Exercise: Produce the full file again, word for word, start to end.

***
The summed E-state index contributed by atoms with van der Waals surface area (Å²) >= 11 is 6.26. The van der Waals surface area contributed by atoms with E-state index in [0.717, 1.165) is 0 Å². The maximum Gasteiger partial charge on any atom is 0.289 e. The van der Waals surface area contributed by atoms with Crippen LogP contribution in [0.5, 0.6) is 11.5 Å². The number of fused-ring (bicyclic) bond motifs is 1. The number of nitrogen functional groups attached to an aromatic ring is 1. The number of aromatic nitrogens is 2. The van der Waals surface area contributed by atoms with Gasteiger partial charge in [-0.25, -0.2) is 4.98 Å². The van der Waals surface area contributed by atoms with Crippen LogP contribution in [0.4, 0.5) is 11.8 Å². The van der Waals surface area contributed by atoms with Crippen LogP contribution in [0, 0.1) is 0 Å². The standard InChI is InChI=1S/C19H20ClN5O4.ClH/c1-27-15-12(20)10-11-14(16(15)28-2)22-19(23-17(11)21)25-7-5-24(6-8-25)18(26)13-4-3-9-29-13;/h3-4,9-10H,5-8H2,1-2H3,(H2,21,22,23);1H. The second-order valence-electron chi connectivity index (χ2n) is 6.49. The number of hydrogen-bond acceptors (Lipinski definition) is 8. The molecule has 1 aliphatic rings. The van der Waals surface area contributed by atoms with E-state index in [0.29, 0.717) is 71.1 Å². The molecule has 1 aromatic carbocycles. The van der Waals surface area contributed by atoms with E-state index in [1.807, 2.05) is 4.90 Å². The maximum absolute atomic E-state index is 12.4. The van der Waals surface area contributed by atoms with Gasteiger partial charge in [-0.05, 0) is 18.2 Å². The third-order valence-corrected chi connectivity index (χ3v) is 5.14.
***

The summed E-state index contributed by atoms with van der Waals surface area (Å²) >= 11 is 6.26. The van der Waals surface area contributed by atoms with E-state index in [0.717, 1.165) is 0 Å². The maximum Gasteiger partial charge on any atom is 0.289 e. The van der Waals surface area contributed by atoms with Crippen LogP contribution in [0.5, 0.6) is 11.5 Å². The number of fused-ring (bicyclic) bond motifs is 1. The number of nitrogen functional groups attached to an aromatic ring is 1. The number of aromatic nitrogens is 2. The van der Waals surface area contributed by atoms with Gasteiger partial charge in [-0.25, -0.2) is 4.98 Å². The van der Waals surface area contributed by atoms with Crippen LogP contribution in [0.4, 0.5) is 11.8 Å². The van der Waals surface area contributed by atoms with Crippen LogP contribution in [0, 0.1) is 0 Å². The standard InChI is InChI=1S/C19H20ClN5O4.ClH/c1-27-15-12(20)10-11-14(16(15)28-2)22-19(23-17(11)21)25-7-5-24(6-8-25)18(26)13-4-3-9-29-13;/h3-4,9-10H,5-8H2,1-2H3,(H2,21,22,23);1H. The second-order valence-electron chi connectivity index (χ2n) is 6.49. The number of hydrogen-bond acceptors (Lipinski definition) is 8. The molecule has 1 aliphatic rings. The van der Waals surface area contributed by atoms with E-state index in [0.29, 0.717) is 71.1 Å². The molecule has 1 aromatic carbocycles. The van der Waals surface area contributed by atoms with E-state index in [1.807, 2.05) is 4.90 Å². The maximum absolute atomic E-state index is 12.4. The van der Waals surface area contributed by atoms with Gasteiger partial charge in [-0.05, 0) is 18.2 Å². The third-order valence-corrected chi connectivity index (χ3v) is 5.14.